Back on the barrens

After the magical time in the ravine, we head back to the barrens towards our cars.

Our first find and a new location was the Hall’s Dalea (Dalea hallii)! This Dalea with its yellow and red flowers are surprisingly hard to spot in the grasses and soil. Of course, it did not escape Jeanne’s sharp eyes. And this was the only one we found that was still blooming! Way to go Jeanne!

As we moved on to the top, Skeleton Plants were still blooming! Always a fun plant to find! says this, “Skeleton plant gains its common name from its minimal foliage. What leaves it does have are so unobtrusive as to make the stems appear bony and twiggy.”

Certainly this big rock was moved here as it is out of place. No doubt placed here to block vehicles.

Never the less, the rock has many cool fossils embedded in it. Like this crinoid!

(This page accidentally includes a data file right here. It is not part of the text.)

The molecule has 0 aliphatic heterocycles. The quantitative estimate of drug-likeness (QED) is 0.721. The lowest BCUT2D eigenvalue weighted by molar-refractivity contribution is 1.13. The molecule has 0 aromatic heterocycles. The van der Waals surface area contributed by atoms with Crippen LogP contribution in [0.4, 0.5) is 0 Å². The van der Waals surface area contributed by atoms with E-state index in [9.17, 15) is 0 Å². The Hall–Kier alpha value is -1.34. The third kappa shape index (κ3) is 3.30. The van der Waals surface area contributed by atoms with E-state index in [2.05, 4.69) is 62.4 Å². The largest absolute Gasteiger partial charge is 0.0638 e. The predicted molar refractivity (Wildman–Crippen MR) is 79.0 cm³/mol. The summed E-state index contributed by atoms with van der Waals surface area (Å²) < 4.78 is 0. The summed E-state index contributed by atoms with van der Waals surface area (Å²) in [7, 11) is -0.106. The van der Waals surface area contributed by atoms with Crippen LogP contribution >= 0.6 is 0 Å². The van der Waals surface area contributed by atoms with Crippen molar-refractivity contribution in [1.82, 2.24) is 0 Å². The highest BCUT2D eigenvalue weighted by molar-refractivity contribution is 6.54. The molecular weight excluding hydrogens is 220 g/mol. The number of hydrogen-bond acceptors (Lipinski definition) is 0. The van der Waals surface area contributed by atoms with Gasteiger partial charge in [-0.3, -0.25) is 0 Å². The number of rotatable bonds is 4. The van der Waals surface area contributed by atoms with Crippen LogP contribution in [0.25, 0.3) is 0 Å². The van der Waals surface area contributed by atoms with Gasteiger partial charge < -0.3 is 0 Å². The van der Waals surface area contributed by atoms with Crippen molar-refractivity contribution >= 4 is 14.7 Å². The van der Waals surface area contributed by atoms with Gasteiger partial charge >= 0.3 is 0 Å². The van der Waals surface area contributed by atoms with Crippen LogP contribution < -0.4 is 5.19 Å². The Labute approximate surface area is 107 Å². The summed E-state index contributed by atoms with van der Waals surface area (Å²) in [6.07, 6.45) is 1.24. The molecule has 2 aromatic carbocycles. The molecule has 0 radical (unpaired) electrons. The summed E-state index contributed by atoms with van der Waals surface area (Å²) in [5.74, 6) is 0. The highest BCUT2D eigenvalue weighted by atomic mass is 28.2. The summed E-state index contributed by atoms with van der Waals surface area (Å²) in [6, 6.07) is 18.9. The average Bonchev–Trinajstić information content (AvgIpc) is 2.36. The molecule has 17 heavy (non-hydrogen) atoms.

More fossils from the same rock above.

On the side of rock was this nest/casing! So no idea what insect made it. However I think it was a tiny fairy mason since the pebbles were glued together so nicely. LOL

As a result of the recent rain, rain lilies are still going!

Eryngo (Eryngium leavenworthii) is a super plant! However it is a bit pointy to the touch but you can’t beat the color.

These berries won’t be here much longer. This is the White Honeysuckle (Lonicera albiflora) which is native to North Texas!

In this case, there are four berries clustered together. However, there was up to six in a cluster.

Greenthread (Thelesperma filifolium)!

Circle the wagons! The Prickly Pear cactus (Opuntia) was in this unusual arrangement.

Lastly, here is a tiny plant that I had been ignoring. Oh well, I do that sometimes. And it is new to the grasslands list! It is the Shaggy Portulaca (Portulaca pilosa)! The flower thrives in the limestone barrens.

It is a very tiny flower measuring in at two to three millimeters across!

When People Carved Turnips Instead of Pumpkins for Halloween

Keep looking!

The more you know, the more you see and the more you see, the more you know.


  1. I love the fairy mason and youre right. The rocks are so well placed it has to be a master mason. The eryngo colors are wonderful.

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